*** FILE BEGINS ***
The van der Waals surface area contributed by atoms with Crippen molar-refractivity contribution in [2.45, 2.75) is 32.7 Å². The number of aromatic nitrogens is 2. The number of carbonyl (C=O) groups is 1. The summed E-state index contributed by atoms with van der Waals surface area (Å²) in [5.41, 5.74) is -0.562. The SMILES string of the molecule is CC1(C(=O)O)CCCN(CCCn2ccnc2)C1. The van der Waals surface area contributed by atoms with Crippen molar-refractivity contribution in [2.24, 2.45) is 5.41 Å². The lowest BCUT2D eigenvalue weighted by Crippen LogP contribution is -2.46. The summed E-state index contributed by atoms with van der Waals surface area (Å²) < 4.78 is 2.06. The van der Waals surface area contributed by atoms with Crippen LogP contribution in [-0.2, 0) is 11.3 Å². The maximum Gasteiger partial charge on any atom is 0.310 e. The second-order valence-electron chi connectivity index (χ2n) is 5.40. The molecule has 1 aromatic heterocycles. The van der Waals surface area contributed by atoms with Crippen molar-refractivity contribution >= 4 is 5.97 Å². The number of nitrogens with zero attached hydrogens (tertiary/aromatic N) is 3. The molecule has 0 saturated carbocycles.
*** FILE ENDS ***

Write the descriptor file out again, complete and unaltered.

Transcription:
The van der Waals surface area contributed by atoms with Crippen molar-refractivity contribution in [2.45, 2.75) is 32.7 Å². The number of aromatic nitrogens is 2. The number of carbonyl (C=O) groups is 1. The summed E-state index contributed by atoms with van der Waals surface area (Å²) in [5.41, 5.74) is -0.562. The SMILES string of the molecule is CC1(C(=O)O)CCCN(CCCn2ccnc2)C1. The van der Waals surface area contributed by atoms with Crippen molar-refractivity contribution in [2.24, 2.45) is 5.41 Å². The lowest BCUT2D eigenvalue weighted by Crippen LogP contribution is -2.46. The summed E-state index contributed by atoms with van der Waals surface area (Å²) < 4.78 is 2.06. The van der Waals surface area contributed by atoms with Crippen LogP contribution in [-0.2, 0) is 11.3 Å². The maximum Gasteiger partial charge on any atom is 0.310 e. The second-order valence-electron chi connectivity index (χ2n) is 5.40. The molecule has 1 aromatic heterocycles. The van der Waals surface area contributed by atoms with Crippen molar-refractivity contribution >= 4 is 5.97 Å². The number of nitrogens with zero attached hydrogens (tertiary/aromatic N) is 3. The molecule has 0 saturated carbocycles.